WASHINGTON, D.C.--Astronomers have honed their ability to forecast the motions of nearby stars--some of which, they have found, may pass close enough to our solar system to nudge distant comets toward Earth. But the likelihood of seeing a civilization stopper sent our way is slight: The new analysis, described here last week at a meeting of the American Astronomical Society, suggests that only rarely will a star come close enough to the sun to possibly send new comets streaking toward Earth.
Researchers think a swarm of perhaps trillions of comets, called the Oort Cloud, envelops our solar system out to a distance of about 1 light-year. Even small gravitational changes can perturb the orbits of these icy bodies, because their ties to the remote sun are weak. Nearby stars could act as such triggers, because they gradually change their relative positions in the Milky Way over millions of years. If a star drifts within 1 or 2 light-years of the Oort Cloud, some scientists have theorized, it might provoke a million-year-long shower of up to 20 times more comets than the few per century that now invade the inner solar system. But until now, astronomers have lacked the techniques needed to gauge the trajectories of stars with enough precision to predict such events.
To reach that precision, astronomer Lawrence Molnar of the University of Iowa in Iowa City devised a way to account for the Milky Way's "Coriolis force"--a subtle force arising from the galaxy's rotation that pulls stars on curved paths with respect to each other. He also computed, more thoroughly than before, how a star's mass, speed, and distance from the sun all dictate how much it will stir up the Oort Cloud. Finally, as a test case, Molnar used the Very Long Baseline Array of radio telescopes to pinpoint the present position and recent motions of a massive triple-star system called Algol, which drifted by the sun 4 million years ago. Algol's closest approach was 13 light-years, he found--more than twice the distance previously calculated and not close enough to nudge any comets.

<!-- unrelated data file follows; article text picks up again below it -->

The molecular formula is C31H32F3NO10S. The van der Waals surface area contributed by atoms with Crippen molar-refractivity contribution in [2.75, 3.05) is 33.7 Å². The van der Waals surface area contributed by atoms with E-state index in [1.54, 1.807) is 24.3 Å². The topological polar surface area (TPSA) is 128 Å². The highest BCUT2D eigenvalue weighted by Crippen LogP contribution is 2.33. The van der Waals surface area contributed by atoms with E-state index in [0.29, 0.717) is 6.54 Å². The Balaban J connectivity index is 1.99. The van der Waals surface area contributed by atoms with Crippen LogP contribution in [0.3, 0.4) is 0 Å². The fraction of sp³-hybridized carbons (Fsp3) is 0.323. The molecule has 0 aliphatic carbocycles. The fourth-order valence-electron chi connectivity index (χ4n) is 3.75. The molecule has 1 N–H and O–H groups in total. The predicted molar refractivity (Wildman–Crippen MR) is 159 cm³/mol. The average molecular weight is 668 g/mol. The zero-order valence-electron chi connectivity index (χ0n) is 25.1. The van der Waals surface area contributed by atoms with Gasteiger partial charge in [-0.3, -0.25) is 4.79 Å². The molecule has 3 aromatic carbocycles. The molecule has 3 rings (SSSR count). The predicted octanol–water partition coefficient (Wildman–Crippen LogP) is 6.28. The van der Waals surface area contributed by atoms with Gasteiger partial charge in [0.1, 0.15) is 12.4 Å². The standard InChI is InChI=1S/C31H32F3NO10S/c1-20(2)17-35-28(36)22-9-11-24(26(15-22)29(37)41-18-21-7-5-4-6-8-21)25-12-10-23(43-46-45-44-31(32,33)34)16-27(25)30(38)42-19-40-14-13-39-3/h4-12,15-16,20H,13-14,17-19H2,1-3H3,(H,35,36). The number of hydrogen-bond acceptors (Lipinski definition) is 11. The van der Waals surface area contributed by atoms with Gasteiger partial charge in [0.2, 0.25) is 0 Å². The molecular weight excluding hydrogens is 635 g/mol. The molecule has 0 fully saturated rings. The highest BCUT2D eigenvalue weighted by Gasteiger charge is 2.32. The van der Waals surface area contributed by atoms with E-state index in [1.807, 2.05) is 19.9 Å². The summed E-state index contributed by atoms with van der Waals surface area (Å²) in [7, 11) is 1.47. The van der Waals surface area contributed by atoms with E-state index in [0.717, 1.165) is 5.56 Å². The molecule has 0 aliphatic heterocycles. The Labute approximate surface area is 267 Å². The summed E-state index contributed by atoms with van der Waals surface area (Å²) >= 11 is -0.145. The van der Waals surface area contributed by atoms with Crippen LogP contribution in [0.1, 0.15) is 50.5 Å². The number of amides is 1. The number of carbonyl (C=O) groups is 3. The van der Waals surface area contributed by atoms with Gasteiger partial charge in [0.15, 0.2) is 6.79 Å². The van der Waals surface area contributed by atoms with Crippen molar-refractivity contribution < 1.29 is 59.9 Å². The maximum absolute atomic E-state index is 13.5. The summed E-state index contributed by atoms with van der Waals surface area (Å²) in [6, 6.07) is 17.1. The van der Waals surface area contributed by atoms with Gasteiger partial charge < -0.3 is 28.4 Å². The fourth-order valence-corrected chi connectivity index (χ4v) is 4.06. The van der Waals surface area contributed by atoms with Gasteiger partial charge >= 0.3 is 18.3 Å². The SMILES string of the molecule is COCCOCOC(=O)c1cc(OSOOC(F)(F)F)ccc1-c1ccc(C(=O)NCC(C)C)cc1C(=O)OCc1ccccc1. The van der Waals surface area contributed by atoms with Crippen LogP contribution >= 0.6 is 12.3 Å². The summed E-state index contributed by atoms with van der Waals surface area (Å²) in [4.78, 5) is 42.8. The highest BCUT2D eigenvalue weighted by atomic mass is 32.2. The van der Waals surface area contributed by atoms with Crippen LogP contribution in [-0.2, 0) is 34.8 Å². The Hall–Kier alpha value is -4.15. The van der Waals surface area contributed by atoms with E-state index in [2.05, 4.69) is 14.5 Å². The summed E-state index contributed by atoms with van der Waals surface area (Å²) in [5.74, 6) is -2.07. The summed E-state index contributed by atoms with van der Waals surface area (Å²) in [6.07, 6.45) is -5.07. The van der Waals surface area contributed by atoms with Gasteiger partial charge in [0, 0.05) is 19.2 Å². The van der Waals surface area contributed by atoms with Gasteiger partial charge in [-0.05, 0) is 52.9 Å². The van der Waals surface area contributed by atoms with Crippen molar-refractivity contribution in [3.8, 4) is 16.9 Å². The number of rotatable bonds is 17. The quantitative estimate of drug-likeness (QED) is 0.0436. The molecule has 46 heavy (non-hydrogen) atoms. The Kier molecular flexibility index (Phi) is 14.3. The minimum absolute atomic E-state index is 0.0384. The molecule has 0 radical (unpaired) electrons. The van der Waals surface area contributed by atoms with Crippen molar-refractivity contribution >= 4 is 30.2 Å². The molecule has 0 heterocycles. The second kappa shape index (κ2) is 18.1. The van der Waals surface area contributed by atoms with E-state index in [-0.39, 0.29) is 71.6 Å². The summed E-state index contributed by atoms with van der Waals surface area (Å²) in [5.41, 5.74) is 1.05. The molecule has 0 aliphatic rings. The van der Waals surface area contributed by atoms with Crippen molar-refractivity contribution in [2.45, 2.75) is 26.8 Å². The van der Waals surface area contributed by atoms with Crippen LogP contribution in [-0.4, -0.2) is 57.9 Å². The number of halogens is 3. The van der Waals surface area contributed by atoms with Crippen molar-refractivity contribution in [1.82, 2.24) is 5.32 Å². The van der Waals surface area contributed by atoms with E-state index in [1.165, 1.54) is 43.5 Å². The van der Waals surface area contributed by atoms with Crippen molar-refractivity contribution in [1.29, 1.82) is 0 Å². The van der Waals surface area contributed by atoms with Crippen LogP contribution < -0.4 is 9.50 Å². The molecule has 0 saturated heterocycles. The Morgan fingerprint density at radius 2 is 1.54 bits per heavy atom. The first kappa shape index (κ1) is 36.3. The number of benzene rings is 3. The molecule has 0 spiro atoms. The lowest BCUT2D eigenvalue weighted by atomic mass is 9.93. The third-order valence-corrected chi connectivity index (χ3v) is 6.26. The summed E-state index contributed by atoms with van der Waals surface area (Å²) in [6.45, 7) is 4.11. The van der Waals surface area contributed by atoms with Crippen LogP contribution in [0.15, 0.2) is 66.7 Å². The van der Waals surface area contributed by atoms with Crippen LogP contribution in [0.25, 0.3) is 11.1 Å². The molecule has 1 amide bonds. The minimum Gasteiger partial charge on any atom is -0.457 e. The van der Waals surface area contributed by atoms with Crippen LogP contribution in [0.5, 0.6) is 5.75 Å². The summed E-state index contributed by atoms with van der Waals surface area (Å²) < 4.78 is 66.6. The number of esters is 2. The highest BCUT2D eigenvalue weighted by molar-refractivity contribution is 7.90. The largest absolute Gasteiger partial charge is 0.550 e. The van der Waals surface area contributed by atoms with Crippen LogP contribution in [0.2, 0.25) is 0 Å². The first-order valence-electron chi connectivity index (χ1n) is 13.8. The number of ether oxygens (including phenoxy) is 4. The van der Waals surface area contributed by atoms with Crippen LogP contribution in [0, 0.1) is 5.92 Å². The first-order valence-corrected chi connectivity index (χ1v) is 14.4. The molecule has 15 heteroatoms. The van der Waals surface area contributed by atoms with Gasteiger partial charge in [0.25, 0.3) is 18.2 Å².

Molnar says the enhanced accuracy of his tracking technique, combined with an extensive new catalog of the locations and velocities of nearby stars from the European Space Agency's Hipparcos satellite, will help astronomers search for stars that might pack a greater Oort Cloud punch. "This is a very promising approach," says planetary scientist Brian Marsden of the Harvard-Smithsonian Center for Astrophysics in Cambridge, Massachusetts. However, Marsden predicts, "the chances are rather small that we will find a nearby star both massive and close enough to have a significant impact."